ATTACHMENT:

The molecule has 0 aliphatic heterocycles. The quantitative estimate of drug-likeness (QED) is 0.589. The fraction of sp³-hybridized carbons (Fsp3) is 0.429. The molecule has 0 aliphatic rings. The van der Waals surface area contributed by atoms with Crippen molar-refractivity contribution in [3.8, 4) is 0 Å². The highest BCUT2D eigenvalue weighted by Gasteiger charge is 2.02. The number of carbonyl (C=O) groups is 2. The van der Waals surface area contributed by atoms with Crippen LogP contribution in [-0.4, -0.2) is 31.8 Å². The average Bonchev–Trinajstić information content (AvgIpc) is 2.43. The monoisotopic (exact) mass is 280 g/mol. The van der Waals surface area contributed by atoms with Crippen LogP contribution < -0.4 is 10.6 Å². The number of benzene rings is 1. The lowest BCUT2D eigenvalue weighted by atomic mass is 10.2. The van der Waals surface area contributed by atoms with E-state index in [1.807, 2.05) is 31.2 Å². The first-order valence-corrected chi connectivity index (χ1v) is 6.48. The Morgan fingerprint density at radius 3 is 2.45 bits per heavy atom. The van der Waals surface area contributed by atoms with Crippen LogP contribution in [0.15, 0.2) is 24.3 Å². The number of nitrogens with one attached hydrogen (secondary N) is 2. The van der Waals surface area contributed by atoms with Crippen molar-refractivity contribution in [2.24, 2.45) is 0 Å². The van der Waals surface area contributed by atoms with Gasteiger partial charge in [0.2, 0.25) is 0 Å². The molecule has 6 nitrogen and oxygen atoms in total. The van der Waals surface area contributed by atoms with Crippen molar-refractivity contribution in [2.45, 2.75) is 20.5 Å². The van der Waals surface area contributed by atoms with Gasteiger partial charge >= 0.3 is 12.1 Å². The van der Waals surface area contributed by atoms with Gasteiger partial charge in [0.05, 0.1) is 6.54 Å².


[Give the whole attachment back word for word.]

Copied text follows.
The molecule has 0 aliphatic heterocycles. The quantitative estimate of drug-likeness (QED) is 0.589. The fraction of sp³-hybridized carbons (Fsp3) is 0.429. The molecule has 0 aliphatic rings. The van der Waals surface area contributed by atoms with Crippen molar-refractivity contribution in [3.8, 4) is 0 Å². The highest BCUT2D eigenvalue weighted by Gasteiger charge is 2.02. The number of carbonyl (C=O) groups is 2. The van der Waals surface area contributed by atoms with Crippen LogP contribution in [-0.4, -0.2) is 31.8 Å². The average Bonchev–Trinajstić information content (AvgIpc) is 2.43. The monoisotopic (exact) mass is 280 g/mol. The van der Waals surface area contributed by atoms with Crippen LogP contribution < -0.4 is 10.6 Å². The number of benzene rings is 1. The lowest BCUT2D eigenvalue weighted by atomic mass is 10.2. The van der Waals surface area contributed by atoms with E-state index in [1.807, 2.05) is 31.2 Å². The first-order valence-corrected chi connectivity index (χ1v) is 6.48. The Morgan fingerprint density at radius 3 is 2.45 bits per heavy atom. The van der Waals surface area contributed by atoms with Crippen LogP contribution in [0.15, 0.2) is 24.3 Å². The number of nitrogens with one attached hydrogen (secondary N) is 2. The van der Waals surface area contributed by atoms with Crippen molar-refractivity contribution in [2.24, 2.45) is 0 Å². The van der Waals surface area contributed by atoms with Gasteiger partial charge in [0.2, 0.25) is 0 Å². The molecule has 6 nitrogen and oxygen atoms in total. The van der Waals surface area contributed by atoms with Crippen molar-refractivity contribution in [2.45, 2.75) is 20.5 Å². The van der Waals surface area contributed by atoms with Gasteiger partial charge >= 0.3 is 12.1 Å². The van der Waals surface area contributed by atoms with Gasteiger partial charge in [0.05, 0.1) is 6.54 Å².